Toulouse-Lautrec and Jane Avril: Beyond the Moulin Rouge by Polly Allen
Toulouse-Lautrec: Jane Avril 1893
You’ll no doubt recognise her from the legendary posters, her legs flying high and her head thrown backwards; with her distinctive style of dancing and flaming hair, Jane Avril was a star of the Moulin Rouge. Inevitably she caught the attention of Henri de Toulouse-Lautrec, who would often be found sketching and painting the girls of this vibrant and notorious nightspot, and the Courtauld is now showing just how much of an impact she made.
This exhibition charts Toulouse-Lautrec’s fascination with Avril, who began life as the daughter of a courtesan, and we see her status rise as he continually chooses her, rather than the more important dancers such as La Goulue (the Glutton), to be the centre of attention in his artwork. In At the Moulin Rouge we see La Goulue relegated to the background as she fusses with her hair, whilst our heroine is holding her own in a circle of men. Avril was often seen as sophisticated and powerful, with arresting routines that she choreographed herself, whereas La Goulue’s name is merely indicative of her sexually suggestive behaviour and lack of subtlety. Toulouse-Lautrec’s art helped to establish Avril’s public persona and make her stand out in the Parisian dancehalls.
From brief studies in gouache to large oil paintings and lithographs, there is a plethora of different types of imagery on show. The more intimate studies, focusing on the back of Avril’s neck and with her head turned away, are highly sensitive and tend to use a colour palette of blues and purples (Seated Woman From Behind: Study for ‘At the Moulin Rouge’, 1892). Brushstrokes are layered and obvious as he attempts to get to grips with the shape of her body for the short time that she is sitting down in images such as Jane Avril: Back View. Avril feels more feminine and down-to-earth in these paintings and it’s almost as if you could reach out and tap her on the shoulder. In contrast, the finished pieces are brassy and full of red and black, with flat panels of colour in a precise and confident hand. Here is the Jane Avril of the stage, flashy and energetic, engaging the art lover as well as the audience. She clearly captivated Toulouse-Lautrec, who was once photographed wearing her hat and feather boa, an image that has been displayed at this exhibition and serves as a fabulously quirky piece of portraiture.
What this exhibition does not betray is the traumatic childhood that Jane Avril experienced. Born Jeanne Beaudon, she suffered abuse at the hands of her mother and spent two years at the Salpêtrière Hospital where she was diagnosed with a movement disorder. Here she developed her own dancing style that fellow patient Blanche Wittman likened to ‘a butterfly that has escaped from heaven’. In the Toulouse-Lautrec lithographs (particularly Jane Avril, 1899) we get a sense of Avril’s blossoming at finding her vocation, which could be compared to a butterfly emerging from its chrysalis. With a snake design on her dress, hugging her feminine curves, this image shows her daring nature and adds to the showmanship of the piece. But Avril could also blend in when she needed to; in the Troupe de Mlle Eglantine (1896) we see her amongst three other similarly attired dancers in a display of unity. Only her cocked leg and out-turned foot indicate that she is different to the rest and perhaps deserving of a second look. Eventually Avril married and lived a very repressed domestic life which does not seem to tally with her exuberant personality and distinctive sense of style in these pieces. This is not a woman to be easily forgotten.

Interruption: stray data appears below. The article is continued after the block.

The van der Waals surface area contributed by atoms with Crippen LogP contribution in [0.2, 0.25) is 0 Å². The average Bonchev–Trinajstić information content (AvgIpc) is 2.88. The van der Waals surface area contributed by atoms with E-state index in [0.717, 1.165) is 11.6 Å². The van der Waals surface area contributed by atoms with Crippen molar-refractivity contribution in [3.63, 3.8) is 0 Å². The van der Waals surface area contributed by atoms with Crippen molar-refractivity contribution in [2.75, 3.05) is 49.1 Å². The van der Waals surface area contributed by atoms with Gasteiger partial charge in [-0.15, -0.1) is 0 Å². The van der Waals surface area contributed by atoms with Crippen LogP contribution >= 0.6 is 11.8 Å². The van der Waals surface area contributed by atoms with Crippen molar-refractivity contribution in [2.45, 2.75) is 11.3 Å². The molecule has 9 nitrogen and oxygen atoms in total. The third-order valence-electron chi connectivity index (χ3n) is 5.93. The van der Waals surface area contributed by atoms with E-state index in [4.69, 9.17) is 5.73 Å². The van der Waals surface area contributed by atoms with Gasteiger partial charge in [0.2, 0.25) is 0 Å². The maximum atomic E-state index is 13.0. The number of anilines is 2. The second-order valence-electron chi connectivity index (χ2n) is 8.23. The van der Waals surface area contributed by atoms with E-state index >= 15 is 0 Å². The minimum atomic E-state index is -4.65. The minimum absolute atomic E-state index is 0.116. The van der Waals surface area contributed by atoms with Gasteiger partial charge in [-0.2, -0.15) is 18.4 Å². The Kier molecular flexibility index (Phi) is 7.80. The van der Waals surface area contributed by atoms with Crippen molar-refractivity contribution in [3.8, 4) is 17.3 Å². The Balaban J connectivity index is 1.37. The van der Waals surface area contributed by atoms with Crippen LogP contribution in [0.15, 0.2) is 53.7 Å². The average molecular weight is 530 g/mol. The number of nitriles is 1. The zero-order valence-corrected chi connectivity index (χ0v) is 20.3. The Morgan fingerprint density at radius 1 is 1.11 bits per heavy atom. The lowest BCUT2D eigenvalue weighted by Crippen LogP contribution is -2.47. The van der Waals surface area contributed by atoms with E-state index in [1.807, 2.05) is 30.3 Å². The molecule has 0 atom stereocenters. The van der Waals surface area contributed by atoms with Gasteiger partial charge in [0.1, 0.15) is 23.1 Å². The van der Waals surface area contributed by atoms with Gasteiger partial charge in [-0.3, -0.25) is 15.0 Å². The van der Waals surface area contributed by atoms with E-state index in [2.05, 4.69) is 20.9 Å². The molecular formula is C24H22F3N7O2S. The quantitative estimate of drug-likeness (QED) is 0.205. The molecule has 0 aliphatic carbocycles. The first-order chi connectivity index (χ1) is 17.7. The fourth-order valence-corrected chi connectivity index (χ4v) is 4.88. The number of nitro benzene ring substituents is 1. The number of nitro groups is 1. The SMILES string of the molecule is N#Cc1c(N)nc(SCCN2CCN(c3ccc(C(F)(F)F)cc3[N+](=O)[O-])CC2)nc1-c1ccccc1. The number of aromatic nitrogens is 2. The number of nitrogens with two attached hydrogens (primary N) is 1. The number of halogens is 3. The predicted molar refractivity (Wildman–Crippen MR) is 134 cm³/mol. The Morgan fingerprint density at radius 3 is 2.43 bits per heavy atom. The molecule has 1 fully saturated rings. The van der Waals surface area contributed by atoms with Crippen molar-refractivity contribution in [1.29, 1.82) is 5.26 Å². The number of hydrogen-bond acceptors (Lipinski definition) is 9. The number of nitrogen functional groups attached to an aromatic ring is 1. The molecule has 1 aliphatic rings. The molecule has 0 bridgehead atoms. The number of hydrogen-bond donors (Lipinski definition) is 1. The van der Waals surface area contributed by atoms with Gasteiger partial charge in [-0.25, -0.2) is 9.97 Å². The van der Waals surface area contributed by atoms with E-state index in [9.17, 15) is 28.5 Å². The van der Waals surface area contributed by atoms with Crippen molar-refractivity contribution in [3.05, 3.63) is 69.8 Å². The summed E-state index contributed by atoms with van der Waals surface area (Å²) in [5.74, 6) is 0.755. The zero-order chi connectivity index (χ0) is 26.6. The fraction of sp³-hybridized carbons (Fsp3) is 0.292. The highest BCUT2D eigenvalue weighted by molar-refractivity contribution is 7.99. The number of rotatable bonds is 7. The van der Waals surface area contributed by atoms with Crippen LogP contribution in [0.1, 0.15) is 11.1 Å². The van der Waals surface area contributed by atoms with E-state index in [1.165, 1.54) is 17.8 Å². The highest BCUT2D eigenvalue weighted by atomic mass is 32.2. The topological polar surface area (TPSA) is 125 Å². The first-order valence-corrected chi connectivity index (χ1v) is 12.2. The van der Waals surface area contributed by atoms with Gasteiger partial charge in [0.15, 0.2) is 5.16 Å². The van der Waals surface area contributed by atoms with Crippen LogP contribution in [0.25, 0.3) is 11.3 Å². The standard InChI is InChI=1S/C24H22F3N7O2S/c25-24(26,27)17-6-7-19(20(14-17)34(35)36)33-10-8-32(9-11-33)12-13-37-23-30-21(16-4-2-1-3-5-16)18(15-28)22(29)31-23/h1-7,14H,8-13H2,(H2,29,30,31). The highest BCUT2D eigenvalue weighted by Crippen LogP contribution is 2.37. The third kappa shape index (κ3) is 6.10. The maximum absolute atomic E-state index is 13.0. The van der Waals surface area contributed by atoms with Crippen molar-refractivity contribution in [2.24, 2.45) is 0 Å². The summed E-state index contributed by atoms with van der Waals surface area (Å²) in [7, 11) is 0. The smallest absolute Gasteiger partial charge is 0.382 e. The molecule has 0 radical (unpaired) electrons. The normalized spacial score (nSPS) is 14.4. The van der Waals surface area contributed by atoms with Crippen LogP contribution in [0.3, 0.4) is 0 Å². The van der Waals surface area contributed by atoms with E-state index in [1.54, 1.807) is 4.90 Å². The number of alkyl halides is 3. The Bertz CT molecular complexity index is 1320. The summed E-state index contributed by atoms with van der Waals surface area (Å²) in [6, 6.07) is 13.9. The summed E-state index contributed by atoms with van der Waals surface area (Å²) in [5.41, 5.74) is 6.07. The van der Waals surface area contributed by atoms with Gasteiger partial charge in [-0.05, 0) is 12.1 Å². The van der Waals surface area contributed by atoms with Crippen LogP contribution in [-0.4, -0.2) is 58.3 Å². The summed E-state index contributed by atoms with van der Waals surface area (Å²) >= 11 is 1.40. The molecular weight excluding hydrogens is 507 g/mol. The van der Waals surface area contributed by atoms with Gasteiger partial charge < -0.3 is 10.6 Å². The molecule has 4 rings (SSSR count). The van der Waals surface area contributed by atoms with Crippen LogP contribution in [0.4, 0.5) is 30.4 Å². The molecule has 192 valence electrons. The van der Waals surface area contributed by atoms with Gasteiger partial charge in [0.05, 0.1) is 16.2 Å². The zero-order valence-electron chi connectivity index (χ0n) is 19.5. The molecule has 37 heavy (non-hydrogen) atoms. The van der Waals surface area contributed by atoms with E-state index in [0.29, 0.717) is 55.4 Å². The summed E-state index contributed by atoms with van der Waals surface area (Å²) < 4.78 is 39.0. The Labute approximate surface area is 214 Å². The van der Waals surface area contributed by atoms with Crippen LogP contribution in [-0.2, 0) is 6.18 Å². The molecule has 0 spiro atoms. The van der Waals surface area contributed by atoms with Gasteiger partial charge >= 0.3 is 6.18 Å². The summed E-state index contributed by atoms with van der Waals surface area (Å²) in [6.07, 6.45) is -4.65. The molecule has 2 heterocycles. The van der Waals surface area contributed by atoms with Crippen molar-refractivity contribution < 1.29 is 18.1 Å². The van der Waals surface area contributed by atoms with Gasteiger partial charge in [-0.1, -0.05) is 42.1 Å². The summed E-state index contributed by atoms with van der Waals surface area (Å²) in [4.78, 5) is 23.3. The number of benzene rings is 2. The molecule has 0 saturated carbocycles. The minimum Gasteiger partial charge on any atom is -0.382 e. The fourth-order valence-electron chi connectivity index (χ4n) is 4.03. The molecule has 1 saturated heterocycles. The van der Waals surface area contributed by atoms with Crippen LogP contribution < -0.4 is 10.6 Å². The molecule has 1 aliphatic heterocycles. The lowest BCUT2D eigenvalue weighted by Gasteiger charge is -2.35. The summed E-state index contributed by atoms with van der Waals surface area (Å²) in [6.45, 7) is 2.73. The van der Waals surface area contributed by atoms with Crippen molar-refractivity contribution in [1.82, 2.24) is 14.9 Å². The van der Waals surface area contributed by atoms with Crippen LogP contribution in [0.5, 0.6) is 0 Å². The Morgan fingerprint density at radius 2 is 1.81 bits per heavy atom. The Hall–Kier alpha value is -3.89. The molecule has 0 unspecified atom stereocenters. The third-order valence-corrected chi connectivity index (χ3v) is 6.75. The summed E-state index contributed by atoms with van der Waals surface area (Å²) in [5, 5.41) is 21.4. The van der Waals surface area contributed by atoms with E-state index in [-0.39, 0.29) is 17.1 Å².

Aside from analysing the artist’s friendship with Avril, Beyond the Moulin Rouge also introduces us to Toulouse-Lautrec’s other lithographic work, which includes portraits of the singer Yvette Guilbert and the actress Sarah Bernhardt. These pieces feel notably separate from the rest of the exhibition, both physically and thematically, and they tend to include sweeping lines and exaggerated facial expressions. There is a lot less movement in these images when compared with the energetic buzz of the Jane Avril paintings, as well as a smaller scale to work on. Yet it’s an important addition to the collection, helping to form a fuller picture of Toulouse-Lautrec’s obsession with muses from the world of the arts. There is also a large quantity of secondary material to be explored here, including a Moulin Rouge program and various newspaper clippings, but you can easily find yourself vying for space with fellow visitors to the Courtauld as there is a limited amount of space here.
Essentially this exhibition will give you an excellent insight into the real Moulin Rouge social circle, and it is a fitting tribute to Jane Avril. Anyone with an interest in theatre or portraiture will find the Courtauld show to be a must-see, and it certainly does deliver with strong imagery and some eye-opening preparatory gouache paintings. The gallery shop has even got in on the act, with some very flamboyant merchandise available, and you get the feeling that Avril would have approved of this capitalisation on her success. This examination of what may have seemed like her ‘fifteen minutes of fame’ has proven that she will continue to be known and loved for years to come, thanks to the work of Toulouse-Lautrec.